Roslyn Willet wrote in her essay, “Working in a ‘Man’s World'”, that women are subject to closer scrutiny and harsher criticism than their male colleagues, which is why women always have to prove that they are different from and better than the “average” female, yet rarely dares to threaten their male coworkers by surpassing them because they don’t want to lose their femininity by being aggressive and competitive.
And even in those special professions where women actually dominate, social prejudice against them is still evident as whatever a woman touches is instantly considered “feminine” and is kept trivial by social pressure by the very label of being a “woman’s work. ” Female incapacity is therefore reinforced when these professions by virtue have to use male hands to keep such work in check. This is why, according the Bardwick and Douvan in their essay “Ambivalence: The Socialization of Women”, most women today would not be willing to achieve a greater success than their husbands.
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Because if a woman does not achieve the traditional role of being feminine, she is not likely to feel fulfilled as a person, as a woman. If she undertakes both feminine and masculine roles, she is likely to be uncertain about whether she is doing either very well. They would be well on their way to being defined by males as “a little nutty”, domineering, masculine, aggressive, hard to get along with and impossible to understand, as observed in the essay, “Working in a ‘Man’s World. ” To go on a deeper more grievous level, it is most definitely not just in the workplace that women are being mistreated.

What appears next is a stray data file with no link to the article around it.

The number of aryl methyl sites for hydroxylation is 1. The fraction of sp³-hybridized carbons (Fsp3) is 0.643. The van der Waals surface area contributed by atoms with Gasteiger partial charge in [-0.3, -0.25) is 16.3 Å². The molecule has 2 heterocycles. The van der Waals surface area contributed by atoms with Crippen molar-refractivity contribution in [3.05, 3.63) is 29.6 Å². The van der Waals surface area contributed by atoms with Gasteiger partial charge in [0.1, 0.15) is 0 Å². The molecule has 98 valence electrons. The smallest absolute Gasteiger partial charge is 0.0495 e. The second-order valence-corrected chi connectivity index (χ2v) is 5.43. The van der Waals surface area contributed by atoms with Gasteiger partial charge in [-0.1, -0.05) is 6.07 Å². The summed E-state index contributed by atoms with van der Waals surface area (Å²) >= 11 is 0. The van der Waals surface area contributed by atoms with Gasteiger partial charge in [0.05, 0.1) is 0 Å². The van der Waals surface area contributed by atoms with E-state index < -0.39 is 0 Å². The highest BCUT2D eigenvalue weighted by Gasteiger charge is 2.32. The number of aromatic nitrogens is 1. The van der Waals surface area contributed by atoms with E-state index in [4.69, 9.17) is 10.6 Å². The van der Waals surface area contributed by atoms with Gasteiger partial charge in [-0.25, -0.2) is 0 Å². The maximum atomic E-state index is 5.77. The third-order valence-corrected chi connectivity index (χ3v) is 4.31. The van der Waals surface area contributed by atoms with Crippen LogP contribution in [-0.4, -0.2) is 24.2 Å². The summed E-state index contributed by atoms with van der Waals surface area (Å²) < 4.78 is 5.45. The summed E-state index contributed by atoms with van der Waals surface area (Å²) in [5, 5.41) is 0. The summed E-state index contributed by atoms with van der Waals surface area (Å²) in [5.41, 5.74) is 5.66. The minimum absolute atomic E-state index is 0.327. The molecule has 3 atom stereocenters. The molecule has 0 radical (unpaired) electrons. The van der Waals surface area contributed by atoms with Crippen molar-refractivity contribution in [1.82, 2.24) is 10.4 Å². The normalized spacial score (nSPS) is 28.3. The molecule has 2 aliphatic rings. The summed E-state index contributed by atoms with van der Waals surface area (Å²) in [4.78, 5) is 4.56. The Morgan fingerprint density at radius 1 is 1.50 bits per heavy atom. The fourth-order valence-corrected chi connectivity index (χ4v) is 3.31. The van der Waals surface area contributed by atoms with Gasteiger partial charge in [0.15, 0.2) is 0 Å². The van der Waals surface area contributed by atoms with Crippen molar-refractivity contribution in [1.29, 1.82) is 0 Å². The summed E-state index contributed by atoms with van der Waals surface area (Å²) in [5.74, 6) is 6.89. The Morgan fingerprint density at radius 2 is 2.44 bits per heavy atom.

According to a recent article by the Presybterian Church in the U. S. , around the world, 1 in 3 women have been beaten, coerced into sex, others otherwise abused in their lifetime. Countless issues regarding abuse against women have been reported and recorded through the past decades, including intimate partner violence, domestic homicides, rape, human trafficking and general violence against women which includes young girls being sold off by their parents to be married to the highest bidder.
In many countries, women are still regarded as the property of men, are denied access to birth control information, are not allowed to vote, and are prohibited from working with men. In patriarchal societies, being born female can be fatal, as male children are greatly preferred. In many countries, young girls (and some boys) are sold by their families into the prostitution trade. Intimate partners commit 40-70 percent of homicides of women worldwide. Eight percent of high school age girls said “yes” when asked if “a boyfriend or date has ever forced sex against your will. It has also been reported that Women are much more likely than men to be killed by an intimate partner. In 2000, intimate partner homicides accounted for 33. 5 percent of the murders of women and less than 4 percent of the murders of men. As for prostitution, UNICEF estimates that there are at least a million child prostitutes in Asia alone with the greatest numbers in India, Thailand, Taiwan and the Philippines, and a recent study done has also revealed that prostitution in Europe most often involves Asian women.